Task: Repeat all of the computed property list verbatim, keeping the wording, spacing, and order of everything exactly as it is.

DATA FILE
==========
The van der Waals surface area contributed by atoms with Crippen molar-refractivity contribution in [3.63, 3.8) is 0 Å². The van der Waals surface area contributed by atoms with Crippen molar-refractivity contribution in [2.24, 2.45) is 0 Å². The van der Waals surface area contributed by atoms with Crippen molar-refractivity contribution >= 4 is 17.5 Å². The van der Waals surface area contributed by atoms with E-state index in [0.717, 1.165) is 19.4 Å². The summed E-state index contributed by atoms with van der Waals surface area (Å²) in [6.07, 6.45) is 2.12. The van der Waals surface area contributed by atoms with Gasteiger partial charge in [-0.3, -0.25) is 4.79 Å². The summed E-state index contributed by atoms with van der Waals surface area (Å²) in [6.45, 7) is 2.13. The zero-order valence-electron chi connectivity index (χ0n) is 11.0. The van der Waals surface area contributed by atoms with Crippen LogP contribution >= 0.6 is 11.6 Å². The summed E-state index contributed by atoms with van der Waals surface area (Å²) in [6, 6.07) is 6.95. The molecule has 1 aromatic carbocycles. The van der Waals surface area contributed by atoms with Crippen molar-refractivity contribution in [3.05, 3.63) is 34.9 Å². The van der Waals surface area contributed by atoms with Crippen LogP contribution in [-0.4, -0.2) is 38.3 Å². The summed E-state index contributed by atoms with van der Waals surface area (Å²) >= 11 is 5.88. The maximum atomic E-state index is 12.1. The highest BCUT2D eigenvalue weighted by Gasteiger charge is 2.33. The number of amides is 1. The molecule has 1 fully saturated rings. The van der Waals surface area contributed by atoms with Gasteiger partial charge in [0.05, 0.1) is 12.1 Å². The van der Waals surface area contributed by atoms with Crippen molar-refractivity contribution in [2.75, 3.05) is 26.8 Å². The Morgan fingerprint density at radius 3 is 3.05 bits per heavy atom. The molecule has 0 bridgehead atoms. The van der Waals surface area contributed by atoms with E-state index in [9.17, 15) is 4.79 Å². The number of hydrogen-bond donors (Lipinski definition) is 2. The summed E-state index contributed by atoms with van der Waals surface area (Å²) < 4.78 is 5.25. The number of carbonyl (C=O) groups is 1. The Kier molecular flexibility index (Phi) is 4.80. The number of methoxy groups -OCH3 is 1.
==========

The van der Waals surface area contributed by atoms with Crippen molar-refractivity contribution in [3.63, 3.8) is 0 Å². The van der Waals surface area contributed by atoms with Crippen molar-refractivity contribution in [2.24, 2.45) is 0 Å². The van der Waals surface area contributed by atoms with Crippen molar-refractivity contribution >= 4 is 17.5 Å². The van der Waals surface area contributed by atoms with E-state index in [0.717, 1.165) is 19.4 Å². The summed E-state index contributed by atoms with van der Waals surface area (Å²) in [6.07, 6.45) is 2.12. The van der Waals surface area contributed by atoms with Gasteiger partial charge in [-0.3, -0.25) is 4.79 Å². The summed E-state index contributed by atoms with van der Waals surface area (Å²) in [6.45, 7) is 2.13. The zero-order valence-electron chi connectivity index (χ0n) is 11.0. The van der Waals surface area contributed by atoms with Crippen LogP contribution >= 0.6 is 11.6 Å². The summed E-state index contributed by atoms with van der Waals surface area (Å²) in [6, 6.07) is 6.95. The molecule has 1 aromatic carbocycles. The van der Waals surface area contributed by atoms with Crippen molar-refractivity contribution in [3.05, 3.63) is 34.9 Å². The van der Waals surface area contributed by atoms with Crippen LogP contribution in [-0.4, -0.2) is 38.3 Å². The summed E-state index contributed by atoms with van der Waals surface area (Å²) >= 11 is 5.88. The maximum atomic E-state index is 12.1. The highest BCUT2D eigenvalue weighted by Gasteiger charge is 2.33. The number of amides is 1. The molecule has 1 fully saturated rings. The van der Waals surface area contributed by atoms with Gasteiger partial charge in [0.05, 0.1) is 12.1 Å². The van der Waals surface area contributed by atoms with Crippen molar-refractivity contribution in [2.75, 3.05) is 26.8 Å². The Morgan fingerprint density at radius 3 is 3.05 bits per heavy atom. The molecule has 0 bridgehead atoms. The van der Waals surface area contributed by atoms with E-state index in [9.17, 15) is 4.79 Å². The number of hydrogen-bond donors (Lipinski definition) is 2. The summed E-state index contributed by atoms with van der Waals surface area (Å²) < 4.78 is 5.25. The number of carbonyl (C=O) groups is 1. The Kier molecular flexibility index (Phi) is 4.80. The number of methoxy groups -OCH3 is 1.